Year of Award


Document Type


Degree Type

Master of Science (MS)

Degree Name

Resource Conservation (International Conservation and Development)

Department or School/College

College of Forestry and Conservation

Committee Chair

Stephen Siebert

Commitee Members

Keitth Parker, Linda Lyon


common-pool resources, community-based management, ethnobotany, healers, local knowledge, local plant resource use, medicinal plants, traditional medicine


University of Montana


This research assessed ethnobotanical knowledge in two villages and locally important plant resources in an adjacent private, littoral forest, the Lokaro Reserve in southeastern Madagascar. Two hundred and five plant species were identified through “walk-in-the-woods” interviews with three local experts (an ombiasa, a traditional healer) and two material healers who identified four distinct vegetation communities within the Reserve (lowland forest, higher forest, grassland, and rocky coast). I collected herbarium specimens and identified all plant species found in the four vegetation types through use of random sample plots. I gathered information about local plant uses through a village map-making exercise in both villages and semi-formal interviews with 25 villagers, the ombiasa, two material healers and five mid-wives. I found 70% of all plant species recorded in the reserve are used locally for medicinal, spiritual, edible, construction, or agricultural purposes. In the four vegetation types, 70 to 87% of plant species have medicinal uses. In the higher forest, I found 95 tree or shrub species that have local uses, including six species of Fabaceace particularly important for house construction. The rocky coast vegetation was heavily grazed and contained the highest percentage (87%) of medicinal plant species, 68% of which were unique to this vegetation type. The ombiasa identified more plant species (92) than the material healers in part because of his role as a healer in Malagasy traditional belief systems. The material healers and midwives used 56 medicinal plant species in healing practices in Vatoroka a more isolated village north of the Reserve and 32 species in Evatraha a village to the south. The map-making activity identified areas in the Reserve important to village households, particularly for the collection of Ravenala madagascariensis Sonn (used for building houses), mahampy (Lepironia articulate (Retz.) Domin) (used in weaving mats), and medicinal plants. These findings will be used by the owner of the Lokaro Reserve who is interested in conservation and sustainable use of plant resources by the two villages and in the development of a collaborative management plan.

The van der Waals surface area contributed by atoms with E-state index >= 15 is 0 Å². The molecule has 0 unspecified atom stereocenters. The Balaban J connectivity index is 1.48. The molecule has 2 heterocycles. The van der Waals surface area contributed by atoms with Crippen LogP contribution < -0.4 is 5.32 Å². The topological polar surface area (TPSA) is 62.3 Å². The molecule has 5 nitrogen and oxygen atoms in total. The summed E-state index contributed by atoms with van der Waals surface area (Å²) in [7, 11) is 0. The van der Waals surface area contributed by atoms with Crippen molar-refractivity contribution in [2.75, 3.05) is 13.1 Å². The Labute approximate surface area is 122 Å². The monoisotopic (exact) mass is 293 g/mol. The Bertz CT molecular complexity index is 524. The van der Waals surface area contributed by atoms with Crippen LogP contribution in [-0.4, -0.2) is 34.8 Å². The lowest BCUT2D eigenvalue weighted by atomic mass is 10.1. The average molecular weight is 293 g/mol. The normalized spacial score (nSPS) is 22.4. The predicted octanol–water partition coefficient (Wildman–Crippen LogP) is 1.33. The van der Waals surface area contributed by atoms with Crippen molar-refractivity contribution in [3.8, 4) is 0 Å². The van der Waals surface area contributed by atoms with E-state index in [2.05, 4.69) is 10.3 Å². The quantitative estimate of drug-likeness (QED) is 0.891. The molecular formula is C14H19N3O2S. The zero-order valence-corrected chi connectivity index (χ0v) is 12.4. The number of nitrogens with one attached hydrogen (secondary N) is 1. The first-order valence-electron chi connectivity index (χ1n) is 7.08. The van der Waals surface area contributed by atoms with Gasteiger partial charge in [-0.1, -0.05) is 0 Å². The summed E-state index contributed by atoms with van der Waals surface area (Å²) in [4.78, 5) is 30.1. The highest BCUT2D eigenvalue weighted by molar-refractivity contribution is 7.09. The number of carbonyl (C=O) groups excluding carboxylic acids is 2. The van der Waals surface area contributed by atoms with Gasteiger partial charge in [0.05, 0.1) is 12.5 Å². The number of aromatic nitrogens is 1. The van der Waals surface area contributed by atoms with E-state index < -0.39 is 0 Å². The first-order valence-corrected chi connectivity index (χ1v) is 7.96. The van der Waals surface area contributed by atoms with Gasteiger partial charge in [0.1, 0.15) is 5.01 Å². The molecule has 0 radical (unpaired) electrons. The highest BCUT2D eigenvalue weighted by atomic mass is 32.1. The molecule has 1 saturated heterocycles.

© Copyright 2009 Ashley Davis Lehman